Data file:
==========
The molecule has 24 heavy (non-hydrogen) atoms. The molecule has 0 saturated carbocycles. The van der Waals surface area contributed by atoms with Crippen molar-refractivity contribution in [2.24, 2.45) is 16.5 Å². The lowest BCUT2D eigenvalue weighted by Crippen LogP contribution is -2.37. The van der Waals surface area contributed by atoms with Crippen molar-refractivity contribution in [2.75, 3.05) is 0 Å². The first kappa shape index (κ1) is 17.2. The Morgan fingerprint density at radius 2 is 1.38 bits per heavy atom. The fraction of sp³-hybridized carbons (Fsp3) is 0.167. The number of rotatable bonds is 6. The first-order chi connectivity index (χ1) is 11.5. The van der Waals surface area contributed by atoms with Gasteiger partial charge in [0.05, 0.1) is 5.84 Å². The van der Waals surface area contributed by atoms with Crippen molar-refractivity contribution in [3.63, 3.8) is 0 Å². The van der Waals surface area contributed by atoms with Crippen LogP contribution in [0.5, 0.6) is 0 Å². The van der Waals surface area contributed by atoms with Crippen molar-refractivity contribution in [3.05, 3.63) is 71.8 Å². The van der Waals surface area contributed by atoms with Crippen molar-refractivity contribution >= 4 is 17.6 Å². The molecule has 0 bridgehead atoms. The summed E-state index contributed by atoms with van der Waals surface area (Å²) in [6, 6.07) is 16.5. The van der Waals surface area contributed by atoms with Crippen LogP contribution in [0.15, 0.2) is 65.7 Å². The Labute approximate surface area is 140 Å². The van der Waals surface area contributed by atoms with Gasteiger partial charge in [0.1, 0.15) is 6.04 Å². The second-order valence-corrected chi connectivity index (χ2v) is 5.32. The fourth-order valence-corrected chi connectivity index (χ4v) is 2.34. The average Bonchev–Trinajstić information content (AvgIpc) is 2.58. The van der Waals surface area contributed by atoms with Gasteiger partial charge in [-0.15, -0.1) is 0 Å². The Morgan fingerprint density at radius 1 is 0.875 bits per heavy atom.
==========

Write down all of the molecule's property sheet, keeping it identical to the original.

The molecule has 24 heavy (non-hydrogen) atoms. The molecule has 0 saturated carbocycles. The van der Waals surface area contributed by atoms with Crippen molar-refractivity contribution in [2.24, 2.45) is 16.5 Å². The lowest BCUT2D eigenvalue weighted by Crippen LogP contribution is -2.37. The van der Waals surface area contributed by atoms with Crippen molar-refractivity contribution in [2.75, 3.05) is 0 Å². The first kappa shape index (κ1) is 17.2. The Morgan fingerprint density at radius 2 is 1.38 bits per heavy atom. The fraction of sp³-hybridized carbons (Fsp3) is 0.167. The number of rotatable bonds is 6. The first-order chi connectivity index (χ1) is 11.5. The van der Waals surface area contributed by atoms with Gasteiger partial charge in [0.05, 0.1) is 5.84 Å². The van der Waals surface area contributed by atoms with Crippen molar-refractivity contribution in [3.63, 3.8) is 0 Å². The van der Waals surface area contributed by atoms with Crippen LogP contribution in [0.5, 0.6) is 0 Å². The van der Waals surface area contributed by atoms with Crippen molar-refractivity contribution in [3.05, 3.63) is 71.8 Å². The van der Waals surface area contributed by atoms with Crippen molar-refractivity contribution >= 4 is 17.6 Å². The molecule has 0 bridgehead atoms. The summed E-state index contributed by atoms with van der Waals surface area (Å²) in [6, 6.07) is 16.5. The van der Waals surface area contributed by atoms with Crippen LogP contribution in [0.15, 0.2) is 65.7 Å². The Labute approximate surface area is 140 Å². The van der Waals surface area contributed by atoms with Gasteiger partial charge in [0.1, 0.15) is 6.04 Å². The second-order valence-corrected chi connectivity index (χ2v) is 5.32. The fourth-order valence-corrected chi connectivity index (χ4v) is 2.34. The average Bonchev–Trinajstić information content (AvgIpc) is 2.58. The van der Waals surface area contributed by atoms with Gasteiger partial charge in [-0.15, -0.1) is 0 Å². The Morgan fingerprint density at radius 1 is 0.875 bits per heavy atom.